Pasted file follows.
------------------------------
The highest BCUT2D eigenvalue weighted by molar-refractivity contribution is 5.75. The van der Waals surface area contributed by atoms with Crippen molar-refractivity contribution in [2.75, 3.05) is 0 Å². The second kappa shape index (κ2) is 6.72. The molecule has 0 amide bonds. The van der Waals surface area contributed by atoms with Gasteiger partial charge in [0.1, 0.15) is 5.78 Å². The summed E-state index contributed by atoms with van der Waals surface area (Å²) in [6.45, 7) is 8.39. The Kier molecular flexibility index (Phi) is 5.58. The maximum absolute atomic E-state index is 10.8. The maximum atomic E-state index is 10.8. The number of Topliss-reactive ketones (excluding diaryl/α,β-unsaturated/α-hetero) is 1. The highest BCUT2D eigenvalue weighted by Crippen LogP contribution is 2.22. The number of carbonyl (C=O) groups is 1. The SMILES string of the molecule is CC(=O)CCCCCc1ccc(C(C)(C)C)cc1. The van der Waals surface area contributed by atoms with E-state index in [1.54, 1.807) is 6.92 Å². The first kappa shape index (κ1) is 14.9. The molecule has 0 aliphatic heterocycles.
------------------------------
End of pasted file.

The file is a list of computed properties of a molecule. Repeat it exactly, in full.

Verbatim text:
The highest BCUT2D eigenvalue weighted by molar-refractivity contribution is 5.75. The van der Waals surface area contributed by atoms with Crippen molar-refractivity contribution in [2.75, 3.05) is 0 Å². The second kappa shape index (κ2) is 6.72. The molecule has 0 amide bonds. The van der Waals surface area contributed by atoms with Gasteiger partial charge in [0.1, 0.15) is 5.78 Å². The summed E-state index contributed by atoms with van der Waals surface area (Å²) in [6.45, 7) is 8.39. The Kier molecular flexibility index (Phi) is 5.58. The maximum absolute atomic E-state index is 10.8. The maximum atomic E-state index is 10.8. The number of Topliss-reactive ketones (excluding diaryl/α,β-unsaturated/α-hetero) is 1. The highest BCUT2D eigenvalue weighted by Crippen LogP contribution is 2.22. The number of carbonyl (C=O) groups is 1. The SMILES string of the molecule is CC(=O)CCCCCc1ccc(C(C)(C)C)cc1. The van der Waals surface area contributed by atoms with E-state index in [1.54, 1.807) is 6.92 Å². The first kappa shape index (κ1) is 14.9. The molecule has 0 aliphatic heterocycles.